A few years ago, it was almost impossible to transfer credits to, from or between online college courses. The industry as a whole was hesitant about the future of online education, particularly given the notoriety of a range of for-profit universities (some of which dealt almost exclusively in long-distance programs). Today, this is a much less common problem, thanks in part to the broad range of schools offering online degrees. The ability to transfer existing college credits to an online program can dramatically reduce the amount of time it takes to complete said program, potentially reducing the obligations of a standard Bachelor’s degree to a single year’s worth of online classes.
Online courses give you increased flexibility, especially now that you can easily transfer credits between universities. You can take a specialty class that’s only offered at a handful of schools and apply it to your degree. You can also consider online community college classes to save money on your general education requirements. Because you’re no longer limited to schools in your geographic area, you’re able to create a customized study plan tailored to your budget and interests.
Can You Use Financial Aid for Online Classes?
Online coursework is just as valid as in-person coursework, so you can use the same financial aid no matter how you choose to complete your degree. This means you can use Pell grants, federally backed student loans and scholarships to help pay for the cost of your college degree, including the cost of textbooks and online study guides. Many online universities offer grants and scholarships for students of all backgrounds. It’s always worth talking to a financial aid officer and asking about any potential help with paying for college.
Special Considerations for Veterans
If you’ve served in the armed forces, you may be able to get extra assistance with your online degree. First, the knowledge you built while serving might translate into college credit. The military can provide you with a Joint Services Transcript that documents any military courses you completed as well as your occupation in the military; the Joint Services Transcript also recommends how universities should translate your service into college credit. Depending on your service background, you can transfer up to half the credits you need to complete your degree, so you may be able to earn a four-year degree in two years or even faster. Second, veterans are eligible for special forms of financial aid from the VA, including the GI Bill. Many schools have a dedicated office for veterans returning to college that can help you with every step of the process.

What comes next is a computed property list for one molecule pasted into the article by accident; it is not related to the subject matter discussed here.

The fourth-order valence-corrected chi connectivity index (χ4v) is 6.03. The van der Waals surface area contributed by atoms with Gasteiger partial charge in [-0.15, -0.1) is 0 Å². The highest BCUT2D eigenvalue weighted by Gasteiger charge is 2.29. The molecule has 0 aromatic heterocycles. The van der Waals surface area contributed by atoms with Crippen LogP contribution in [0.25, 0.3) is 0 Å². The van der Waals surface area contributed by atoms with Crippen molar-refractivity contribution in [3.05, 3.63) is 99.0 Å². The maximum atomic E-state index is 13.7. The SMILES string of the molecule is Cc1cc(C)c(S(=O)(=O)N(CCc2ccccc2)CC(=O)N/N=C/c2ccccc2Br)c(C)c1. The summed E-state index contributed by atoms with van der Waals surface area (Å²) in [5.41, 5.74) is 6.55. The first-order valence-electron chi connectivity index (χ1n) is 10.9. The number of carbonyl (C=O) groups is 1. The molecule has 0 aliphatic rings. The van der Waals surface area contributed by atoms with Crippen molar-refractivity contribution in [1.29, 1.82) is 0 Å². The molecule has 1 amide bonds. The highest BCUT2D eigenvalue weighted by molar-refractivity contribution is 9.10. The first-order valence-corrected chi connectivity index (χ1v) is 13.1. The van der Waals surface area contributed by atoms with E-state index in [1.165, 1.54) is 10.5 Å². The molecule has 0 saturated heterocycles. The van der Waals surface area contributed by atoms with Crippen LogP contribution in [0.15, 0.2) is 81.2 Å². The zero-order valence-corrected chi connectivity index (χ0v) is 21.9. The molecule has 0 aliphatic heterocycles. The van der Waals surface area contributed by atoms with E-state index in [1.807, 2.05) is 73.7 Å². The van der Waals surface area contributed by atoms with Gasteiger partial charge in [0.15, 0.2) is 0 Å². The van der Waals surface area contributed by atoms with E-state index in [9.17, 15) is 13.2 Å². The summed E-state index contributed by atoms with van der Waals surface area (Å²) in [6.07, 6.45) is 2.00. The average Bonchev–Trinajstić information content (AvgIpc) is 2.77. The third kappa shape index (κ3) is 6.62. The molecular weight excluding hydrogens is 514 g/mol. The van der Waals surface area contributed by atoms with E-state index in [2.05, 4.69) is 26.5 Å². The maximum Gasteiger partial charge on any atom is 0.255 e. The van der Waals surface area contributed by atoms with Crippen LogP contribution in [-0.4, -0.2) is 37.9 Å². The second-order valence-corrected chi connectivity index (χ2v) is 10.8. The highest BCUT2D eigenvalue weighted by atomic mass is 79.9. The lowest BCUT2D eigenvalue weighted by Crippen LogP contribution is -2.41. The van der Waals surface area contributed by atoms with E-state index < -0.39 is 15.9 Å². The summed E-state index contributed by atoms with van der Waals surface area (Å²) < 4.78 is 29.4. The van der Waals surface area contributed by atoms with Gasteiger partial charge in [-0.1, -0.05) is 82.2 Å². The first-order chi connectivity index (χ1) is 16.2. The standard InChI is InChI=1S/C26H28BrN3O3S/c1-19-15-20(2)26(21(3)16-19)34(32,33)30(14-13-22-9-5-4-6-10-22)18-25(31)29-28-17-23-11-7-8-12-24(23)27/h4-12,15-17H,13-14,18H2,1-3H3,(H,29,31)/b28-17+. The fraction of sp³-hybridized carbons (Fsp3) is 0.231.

Can You Take Laboratory Classes Online?
Can you study nursing online? What about pre-med classes and other programs that require laboratory classes? As online learning grows, so too do the types of classes you can study online. Today, laboratory classes like Anatomy & Physiology, Chemistry and Biology are available online. Depending on your professor, you may work on at-home experiments using common ingredients or a laboratory kit that you can purchase through your school’s bookstore. If you have children, these virtual experiments can be a fun family activity. Some schools offer online experiments that you conduct through a computer simulation. Options for online laboratory-based classes have rapidly grown due to the COVID-19 pandemic as medical and nursing schools have been forced to offer online-only classes. Now, students can watch pre-recorded dissections, observe professors perform chemistry experiments and explore virtual anatomical models.
As opportunities relating to the pursuit of an online education continue to increase, continuing innovation will doubtless find new ways to reduce the constraints placed upon long-distance students, without reducing the quality of the education that they receive. In the meantime, the possibility of remote learning makes the pursuit of a college degree more convenient, as well as more affordable, placing Bachelor’s degrees within the reach of many who previously didn’t have the opportunity to pursue them. As you can see, to answer the question of exactly how long does it take to get an online degree, you must first understand your unique strengths and challenges as a student and create the right plan for obtaining your bachelor’s degree.